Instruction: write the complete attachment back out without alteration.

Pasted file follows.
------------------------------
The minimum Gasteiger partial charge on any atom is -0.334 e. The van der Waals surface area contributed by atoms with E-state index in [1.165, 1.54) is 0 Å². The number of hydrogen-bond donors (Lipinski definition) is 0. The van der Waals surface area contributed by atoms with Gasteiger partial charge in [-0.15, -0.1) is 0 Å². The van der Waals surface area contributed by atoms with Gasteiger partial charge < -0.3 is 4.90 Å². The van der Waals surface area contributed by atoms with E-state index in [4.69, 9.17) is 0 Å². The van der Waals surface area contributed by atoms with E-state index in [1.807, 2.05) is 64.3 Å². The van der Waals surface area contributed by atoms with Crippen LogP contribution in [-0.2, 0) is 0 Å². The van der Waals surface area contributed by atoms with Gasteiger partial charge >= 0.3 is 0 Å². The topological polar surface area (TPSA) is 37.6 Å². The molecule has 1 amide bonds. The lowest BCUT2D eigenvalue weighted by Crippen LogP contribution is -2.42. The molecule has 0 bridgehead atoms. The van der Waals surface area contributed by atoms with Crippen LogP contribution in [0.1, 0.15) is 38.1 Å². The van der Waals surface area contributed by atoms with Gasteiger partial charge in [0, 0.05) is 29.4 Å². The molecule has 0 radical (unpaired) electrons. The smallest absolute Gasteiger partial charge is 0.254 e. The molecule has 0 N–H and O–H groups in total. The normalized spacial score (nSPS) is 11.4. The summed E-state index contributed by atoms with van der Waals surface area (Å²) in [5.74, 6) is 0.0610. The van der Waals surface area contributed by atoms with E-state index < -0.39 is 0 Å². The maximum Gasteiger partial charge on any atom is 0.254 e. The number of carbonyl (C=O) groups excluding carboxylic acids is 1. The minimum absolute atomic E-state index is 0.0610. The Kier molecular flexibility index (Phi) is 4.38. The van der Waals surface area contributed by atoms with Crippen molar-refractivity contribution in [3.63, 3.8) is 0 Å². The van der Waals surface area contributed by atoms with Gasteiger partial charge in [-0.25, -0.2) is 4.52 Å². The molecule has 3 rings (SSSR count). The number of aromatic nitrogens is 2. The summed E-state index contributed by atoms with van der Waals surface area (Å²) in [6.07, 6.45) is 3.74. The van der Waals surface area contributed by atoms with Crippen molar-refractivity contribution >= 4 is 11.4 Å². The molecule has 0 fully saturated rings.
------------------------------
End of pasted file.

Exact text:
The minimum Gasteiger partial charge on any atom is -0.334 e. The van der Waals surface area contributed by atoms with E-state index in [1.165, 1.54) is 0 Å². The number of hydrogen-bond donors (Lipinski definition) is 0. The van der Waals surface area contributed by atoms with Gasteiger partial charge in [-0.15, -0.1) is 0 Å². The van der Waals surface area contributed by atoms with Gasteiger partial charge < -0.3 is 4.90 Å². The van der Waals surface area contributed by atoms with E-state index in [4.69, 9.17) is 0 Å². The van der Waals surface area contributed by atoms with E-state index in [1.807, 2.05) is 64.3 Å². The van der Waals surface area contributed by atoms with Crippen LogP contribution in [-0.2, 0) is 0 Å². The van der Waals surface area contributed by atoms with Gasteiger partial charge >= 0.3 is 0 Å². The topological polar surface area (TPSA) is 37.6 Å². The molecule has 1 amide bonds. The lowest BCUT2D eigenvalue weighted by Crippen LogP contribution is -2.42. The molecule has 0 bridgehead atoms. The van der Waals surface area contributed by atoms with Crippen LogP contribution in [0.1, 0.15) is 38.1 Å². The van der Waals surface area contributed by atoms with Gasteiger partial charge in [0, 0.05) is 29.4 Å². The molecule has 0 radical (unpaired) electrons. The smallest absolute Gasteiger partial charge is 0.254 e. The molecule has 0 N–H and O–H groups in total. The normalized spacial score (nSPS) is 11.4. The summed E-state index contributed by atoms with van der Waals surface area (Å²) in [5.74, 6) is 0.0610. The van der Waals surface area contributed by atoms with E-state index < -0.39 is 0 Å². The maximum Gasteiger partial charge on any atom is 0.254 e. The number of carbonyl (C=O) groups excluding carboxylic acids is 1. The minimum absolute atomic E-state index is 0.0610. The Kier molecular flexibility index (Phi) is 4.38. The van der Waals surface area contributed by atoms with Crippen molar-refractivity contribution in [3.63, 3.8) is 0 Å². The van der Waals surface area contributed by atoms with Gasteiger partial charge in [-0.25, -0.2) is 4.52 Å². The molecule has 3 rings (SSSR count). The number of aromatic nitrogens is 2. The summed E-state index contributed by atoms with van der Waals surface area (Å²) in [6.07, 6.45) is 3.74. The van der Waals surface area contributed by atoms with Crippen molar-refractivity contribution >= 4 is 11.4 Å². The molecule has 0 fully saturated rings.